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Printed from https://www.Writing.Com/view/894387
Rated: E · Column · Career · #894387
Coming of age story about being in your twenties
All of my teenage life, I eagerly awaited the day when I would reach my twenties. I had this delusion that on May 18, 2002 that I would wake up and be this strong independent adult who really had it all figured out. I can safely say that couldn’t be farther from the truth.

Now I am 22 and more confused than ever. I am taking care of racehorses, a job I swore on numerous occasions that I would never do again. However, I have very little choice since my social ineptitudes limit me to working environments in which I do not have to maintain intelligent conversation. In weighing my alternatives of a sign language instructor, or a professional mime, I decided that racehorses were the best choice.

Although the horse business did build character in some ways, it certainly stunted my intellectual growth completely. Considering that most people in this business have, at best, a ninth grade education and an average IQ still in the double digits, you can imagine my predicament. I let myself sink to their level. Before I knew what hit me, every other word out of my mouth had four letters, and the ones in between were contractions used out of context.

The positives in the business were all about the horses, not the people. Patience and courage were the two virtues I gained from this experience. After grooming, jogging, training and communicating with these beautiful animals for the last year I learned that they have personalities, just as people do. The only difference, they don’t speak! Being able to assimilate without verbal banter is the blessing of my job; the other is the adrenaline rush of turning a horse loose at the end of a training mile, a joy that I just recently experienced for the first time.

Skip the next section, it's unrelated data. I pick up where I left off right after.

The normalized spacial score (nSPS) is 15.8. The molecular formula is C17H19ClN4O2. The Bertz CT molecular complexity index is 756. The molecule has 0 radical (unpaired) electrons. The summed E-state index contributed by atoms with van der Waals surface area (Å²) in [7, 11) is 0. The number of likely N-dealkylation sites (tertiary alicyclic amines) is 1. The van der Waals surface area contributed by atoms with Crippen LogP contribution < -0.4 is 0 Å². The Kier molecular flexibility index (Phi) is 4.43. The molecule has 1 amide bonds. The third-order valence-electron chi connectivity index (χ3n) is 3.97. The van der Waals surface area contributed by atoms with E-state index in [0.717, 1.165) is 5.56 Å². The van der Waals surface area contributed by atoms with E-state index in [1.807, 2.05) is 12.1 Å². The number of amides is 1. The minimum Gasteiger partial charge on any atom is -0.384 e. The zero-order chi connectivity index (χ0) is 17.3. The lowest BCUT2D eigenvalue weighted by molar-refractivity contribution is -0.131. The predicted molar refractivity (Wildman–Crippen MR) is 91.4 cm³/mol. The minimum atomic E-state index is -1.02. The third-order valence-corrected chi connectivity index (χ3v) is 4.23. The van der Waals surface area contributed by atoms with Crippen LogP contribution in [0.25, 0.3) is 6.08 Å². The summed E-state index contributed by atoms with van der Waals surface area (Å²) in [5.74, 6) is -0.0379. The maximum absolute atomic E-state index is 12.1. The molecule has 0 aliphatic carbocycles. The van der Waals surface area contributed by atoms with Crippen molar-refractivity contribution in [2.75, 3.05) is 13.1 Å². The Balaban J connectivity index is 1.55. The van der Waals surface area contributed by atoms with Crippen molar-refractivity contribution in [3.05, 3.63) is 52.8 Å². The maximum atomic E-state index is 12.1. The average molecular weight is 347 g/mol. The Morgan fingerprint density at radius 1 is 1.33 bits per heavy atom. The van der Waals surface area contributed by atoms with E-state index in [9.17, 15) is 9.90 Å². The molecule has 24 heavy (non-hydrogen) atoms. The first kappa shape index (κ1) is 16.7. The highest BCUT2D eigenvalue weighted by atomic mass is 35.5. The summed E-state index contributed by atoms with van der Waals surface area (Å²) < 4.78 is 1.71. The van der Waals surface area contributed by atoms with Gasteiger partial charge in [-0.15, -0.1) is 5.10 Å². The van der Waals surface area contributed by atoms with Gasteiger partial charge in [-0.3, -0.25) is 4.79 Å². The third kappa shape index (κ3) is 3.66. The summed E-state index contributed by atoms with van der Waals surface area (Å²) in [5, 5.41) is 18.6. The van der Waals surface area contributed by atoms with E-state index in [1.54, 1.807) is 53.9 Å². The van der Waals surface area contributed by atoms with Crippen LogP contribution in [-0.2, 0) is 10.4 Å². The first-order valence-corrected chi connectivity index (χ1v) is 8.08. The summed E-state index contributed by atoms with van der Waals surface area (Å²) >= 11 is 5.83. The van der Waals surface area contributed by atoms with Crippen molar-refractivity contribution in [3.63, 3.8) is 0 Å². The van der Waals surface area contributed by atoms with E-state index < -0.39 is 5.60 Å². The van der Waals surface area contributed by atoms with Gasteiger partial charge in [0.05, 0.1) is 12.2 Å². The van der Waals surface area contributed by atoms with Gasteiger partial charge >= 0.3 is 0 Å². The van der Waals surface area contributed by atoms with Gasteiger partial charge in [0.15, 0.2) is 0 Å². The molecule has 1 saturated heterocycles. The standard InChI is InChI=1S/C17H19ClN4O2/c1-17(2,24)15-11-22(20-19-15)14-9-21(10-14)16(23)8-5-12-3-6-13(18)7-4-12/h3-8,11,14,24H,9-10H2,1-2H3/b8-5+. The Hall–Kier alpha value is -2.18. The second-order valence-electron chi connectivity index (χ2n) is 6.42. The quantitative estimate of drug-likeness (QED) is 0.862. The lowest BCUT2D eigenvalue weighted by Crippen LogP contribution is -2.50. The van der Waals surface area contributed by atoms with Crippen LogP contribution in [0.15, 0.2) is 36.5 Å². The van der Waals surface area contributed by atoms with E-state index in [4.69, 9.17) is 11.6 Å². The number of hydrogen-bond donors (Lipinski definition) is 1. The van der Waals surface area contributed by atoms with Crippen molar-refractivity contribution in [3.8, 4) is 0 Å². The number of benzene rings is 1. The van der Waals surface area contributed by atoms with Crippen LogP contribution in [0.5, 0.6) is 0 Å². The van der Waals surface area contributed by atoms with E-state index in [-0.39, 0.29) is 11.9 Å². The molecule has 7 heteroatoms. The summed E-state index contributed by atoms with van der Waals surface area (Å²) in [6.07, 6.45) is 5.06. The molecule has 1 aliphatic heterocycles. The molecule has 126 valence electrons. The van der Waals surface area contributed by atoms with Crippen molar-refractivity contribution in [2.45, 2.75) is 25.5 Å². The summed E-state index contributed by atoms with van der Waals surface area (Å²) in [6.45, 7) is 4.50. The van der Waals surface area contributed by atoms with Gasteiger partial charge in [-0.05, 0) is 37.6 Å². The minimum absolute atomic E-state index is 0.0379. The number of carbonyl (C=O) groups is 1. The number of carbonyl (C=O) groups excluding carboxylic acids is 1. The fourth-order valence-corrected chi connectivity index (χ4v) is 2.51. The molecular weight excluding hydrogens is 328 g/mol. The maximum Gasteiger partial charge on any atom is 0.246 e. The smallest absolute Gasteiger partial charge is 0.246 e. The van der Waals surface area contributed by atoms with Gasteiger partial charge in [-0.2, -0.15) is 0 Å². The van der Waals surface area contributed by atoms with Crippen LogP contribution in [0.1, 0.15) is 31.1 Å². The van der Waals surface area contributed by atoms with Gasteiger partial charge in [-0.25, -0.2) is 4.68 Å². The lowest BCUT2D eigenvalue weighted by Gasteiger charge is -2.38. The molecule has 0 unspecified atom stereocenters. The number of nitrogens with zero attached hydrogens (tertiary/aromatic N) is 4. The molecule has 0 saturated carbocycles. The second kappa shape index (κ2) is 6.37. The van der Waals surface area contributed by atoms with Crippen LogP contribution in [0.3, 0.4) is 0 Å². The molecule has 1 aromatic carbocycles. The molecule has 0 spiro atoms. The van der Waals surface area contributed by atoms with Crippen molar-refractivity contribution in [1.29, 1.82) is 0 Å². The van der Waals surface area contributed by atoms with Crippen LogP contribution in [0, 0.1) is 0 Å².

It’s not the worst thing that could happen. Taking care of animals is a respectable profession. I make sure I keep telling myself that when I am in the company of my friends, with their college degrees, as they check their weekly appointments on their company provided palm pilots. I’m not going to lie, it does bother me immensely. I screwed up, I’m stuck, and I have no one to blame but myself. (That blaming myself thing is between you and me. I still have to outwardly blame my parents, at least until I turn 30.)

In an effort to get myself out of this rut, I turned to writing. It is the only other area in which I am somewhat competent. Then I encountered that college degree problem again. With an outstanding student loan for my previous two semesters of college and 11 hungry horses to feed, the hope of achieving the $18,000 a year position at the local paper, which requires a bachelor’s degree to even be considered, seems pretty much lost.

This is, by the way, a joke, since I have met plenty of college graduates who cannot read or write at a grade school level, let alone process thoughts and conversations into copy. As far as I’m concerned this is hard evidence that education does not equal intelligence or intellectuality. I digress.

I tried so hard all my life to grow up faster The only place my efforts landed me, it seems, is right where I started. Maybe I am still a kid. Maybe it is time to grow up. Unfortunately they don’t hand you guide books at yearly milestones that tell you what to do next. You have to do your own thing, and make your own mistakes.

Even if you mess up a lot, you will trip over the good things in life, even if it is completely by accident. So what if my career isn’t what I dreamed it would be. If it weren’t for the horses, I wouldn’t have Pete (my fiancé) or Josie (my cat). I think I’ve missed too many years worrying about what the future holds. For now I think I’ll just be 22.
© Copyright 2004 Harness Fancy (wren518 at Writing.Com). All rights reserved.
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Printed from https://www.Writing.Com/view/894387